A commission is set up to write the Civil Code
The members of the commission included the country’s leading jurists and politicians, such as Préameneu, Tronchet, Portalis and Maleville. Napoleon was heavily involved in the creation of the Code, chairing no fewer than 55 out of its 150 preliminary sessions and frequently intervening on matters of particular interest, such as divorce, adoption and the rights of foreigners. The two questions he most often asked about any new piece of legislature were: is this fair and is this useful? The Code reflected many of Napoleon’s believes, as well as his hard work. It truly deserved being called the Code Napoleon.
The new Code helped cement national unity by unifying the laws of France for the first time, providing stability after the chaos of the Revolution, and simplifying 40,000 decrees and laws that have been passed by various revolutionary governments. 42 regional laws were enforced into a single unified body. Essentially a compromise between Roman and common law, the Code confirmed the end of ancient class privileges and the ecclesiastical control over all aspects of French society except primary education. ‘Law must do nothing but impose a general principle,’ Napoleon said. ‘It would be vain if one would try to foresee every possible situation.’ The Code ensured that all were equal before the law and free from arbitrary arrest. Religious toleration was established, all adult men were allowed to engage in any occupation of their choosing and to own property.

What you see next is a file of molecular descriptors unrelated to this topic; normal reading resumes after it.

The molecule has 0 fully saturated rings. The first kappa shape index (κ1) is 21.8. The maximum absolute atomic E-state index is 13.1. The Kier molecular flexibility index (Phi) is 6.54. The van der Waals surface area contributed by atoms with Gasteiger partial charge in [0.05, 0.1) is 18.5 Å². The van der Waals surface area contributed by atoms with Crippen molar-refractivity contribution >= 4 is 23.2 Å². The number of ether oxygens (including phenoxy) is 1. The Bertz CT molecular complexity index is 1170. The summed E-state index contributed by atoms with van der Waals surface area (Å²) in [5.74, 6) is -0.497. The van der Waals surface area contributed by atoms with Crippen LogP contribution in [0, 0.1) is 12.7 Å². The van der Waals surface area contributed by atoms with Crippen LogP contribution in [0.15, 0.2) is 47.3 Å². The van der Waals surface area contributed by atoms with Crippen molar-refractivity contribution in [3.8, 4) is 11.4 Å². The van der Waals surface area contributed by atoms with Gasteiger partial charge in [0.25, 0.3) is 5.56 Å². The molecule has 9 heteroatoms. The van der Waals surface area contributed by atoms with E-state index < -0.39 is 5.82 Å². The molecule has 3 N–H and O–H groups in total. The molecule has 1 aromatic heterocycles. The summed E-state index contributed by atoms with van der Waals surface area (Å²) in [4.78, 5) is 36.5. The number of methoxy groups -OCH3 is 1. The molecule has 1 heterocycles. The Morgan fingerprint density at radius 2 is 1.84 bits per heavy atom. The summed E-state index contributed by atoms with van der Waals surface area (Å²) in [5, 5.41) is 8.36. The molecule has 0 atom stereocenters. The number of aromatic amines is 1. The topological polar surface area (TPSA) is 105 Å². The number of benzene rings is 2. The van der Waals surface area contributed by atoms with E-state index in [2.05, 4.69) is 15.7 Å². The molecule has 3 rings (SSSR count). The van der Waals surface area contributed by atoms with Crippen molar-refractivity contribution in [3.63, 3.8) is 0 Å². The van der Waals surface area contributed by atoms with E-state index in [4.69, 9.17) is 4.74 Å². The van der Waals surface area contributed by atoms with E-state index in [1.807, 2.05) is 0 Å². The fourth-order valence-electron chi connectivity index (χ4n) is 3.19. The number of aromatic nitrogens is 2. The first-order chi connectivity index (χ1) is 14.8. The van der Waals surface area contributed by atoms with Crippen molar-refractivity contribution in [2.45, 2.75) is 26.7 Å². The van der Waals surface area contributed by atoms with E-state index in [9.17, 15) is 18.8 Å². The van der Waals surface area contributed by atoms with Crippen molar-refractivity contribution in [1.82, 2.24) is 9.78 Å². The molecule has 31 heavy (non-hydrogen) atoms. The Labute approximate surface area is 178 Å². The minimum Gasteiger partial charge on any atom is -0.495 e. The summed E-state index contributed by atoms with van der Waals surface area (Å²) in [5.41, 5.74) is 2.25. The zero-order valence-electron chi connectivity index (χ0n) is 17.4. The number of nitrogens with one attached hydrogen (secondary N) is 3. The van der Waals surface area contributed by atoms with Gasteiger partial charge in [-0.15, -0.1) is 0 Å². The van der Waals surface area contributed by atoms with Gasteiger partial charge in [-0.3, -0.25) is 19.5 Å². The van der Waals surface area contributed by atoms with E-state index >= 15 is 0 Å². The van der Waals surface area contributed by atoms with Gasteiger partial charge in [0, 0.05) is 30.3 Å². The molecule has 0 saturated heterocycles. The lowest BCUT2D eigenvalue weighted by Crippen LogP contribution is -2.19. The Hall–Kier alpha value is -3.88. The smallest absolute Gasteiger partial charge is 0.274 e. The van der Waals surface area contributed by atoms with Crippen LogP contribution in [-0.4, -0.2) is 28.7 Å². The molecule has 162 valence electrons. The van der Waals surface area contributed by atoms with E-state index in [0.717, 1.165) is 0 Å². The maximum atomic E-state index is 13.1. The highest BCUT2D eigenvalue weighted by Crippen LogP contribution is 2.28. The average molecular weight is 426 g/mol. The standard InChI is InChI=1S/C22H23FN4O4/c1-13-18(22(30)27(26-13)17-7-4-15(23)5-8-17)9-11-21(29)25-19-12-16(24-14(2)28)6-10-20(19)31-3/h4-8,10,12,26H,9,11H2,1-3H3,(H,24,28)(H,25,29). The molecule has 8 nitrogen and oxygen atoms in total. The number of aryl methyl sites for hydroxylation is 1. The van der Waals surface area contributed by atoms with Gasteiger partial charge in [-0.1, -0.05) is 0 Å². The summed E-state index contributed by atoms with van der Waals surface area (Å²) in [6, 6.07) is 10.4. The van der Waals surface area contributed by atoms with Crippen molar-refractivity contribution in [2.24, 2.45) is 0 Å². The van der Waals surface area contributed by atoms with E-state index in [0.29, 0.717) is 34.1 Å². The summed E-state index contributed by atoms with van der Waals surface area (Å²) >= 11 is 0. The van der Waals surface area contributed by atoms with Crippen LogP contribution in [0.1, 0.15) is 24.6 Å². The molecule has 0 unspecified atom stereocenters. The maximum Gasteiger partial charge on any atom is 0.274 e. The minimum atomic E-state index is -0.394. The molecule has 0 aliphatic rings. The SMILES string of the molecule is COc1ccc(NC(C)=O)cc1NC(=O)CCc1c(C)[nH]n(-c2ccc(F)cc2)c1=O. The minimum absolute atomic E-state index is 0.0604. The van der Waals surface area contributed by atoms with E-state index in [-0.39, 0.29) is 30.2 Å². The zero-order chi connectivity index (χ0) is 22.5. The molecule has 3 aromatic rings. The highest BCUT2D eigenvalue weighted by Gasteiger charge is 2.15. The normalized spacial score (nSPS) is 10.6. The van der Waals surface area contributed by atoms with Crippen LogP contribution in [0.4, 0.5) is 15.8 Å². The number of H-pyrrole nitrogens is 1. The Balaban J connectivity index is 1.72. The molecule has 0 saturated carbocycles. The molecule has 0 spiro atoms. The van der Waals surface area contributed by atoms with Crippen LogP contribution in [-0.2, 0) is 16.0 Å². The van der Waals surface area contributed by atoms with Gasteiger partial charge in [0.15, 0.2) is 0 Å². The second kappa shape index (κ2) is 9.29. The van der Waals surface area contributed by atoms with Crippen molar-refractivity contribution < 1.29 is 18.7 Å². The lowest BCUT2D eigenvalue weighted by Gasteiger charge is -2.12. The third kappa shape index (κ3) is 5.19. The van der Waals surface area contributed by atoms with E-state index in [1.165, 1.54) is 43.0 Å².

Napoleon would bring the Civil Code to all his conquered territories. ‘The Romans gave their laws to their allies. Why should France not have her laws adopted in Holland?’ Napoleon wrote to his brother Louis. In some places, such as Naples, the Code Napoleon was unpopular. In others it was adopted eagerly and retained even after Napoleon’s fall. It survived in the Prussian Rhineland until 1900. Belgium, Luxembourg, Mauritius, Monaco and France still use it to this day. Aspects of it remain in a quarter of the world’s legal systems as far as Japan, Egypt, Quebec and Louisiana.
Napoleon gives orders to leave Vitebsk and move on Smolensk
‘His Majesty rides much less quickly these days. He’s put on a good deal of weight and rides a horse with greater difficulty than before,’ reported one of his officers.
And yet, when Napoleon moved at top speed, water had to be poured over the wheels of his carriage to prevent them from overheating. He was hoping to force a decisive battle at Smolensk, certain that Emperor Alexander wouldn’t give up this great Russian city without a fight. Napoleon needed an impressive victory to force Alexander to the negotiating table.
Napoleon witnesses the assault on the Tuileries Palace during the Revolution
Napoleon’s contempt for the king increased when the mob returned to arrest the royal couple and massacre their Swiss guards.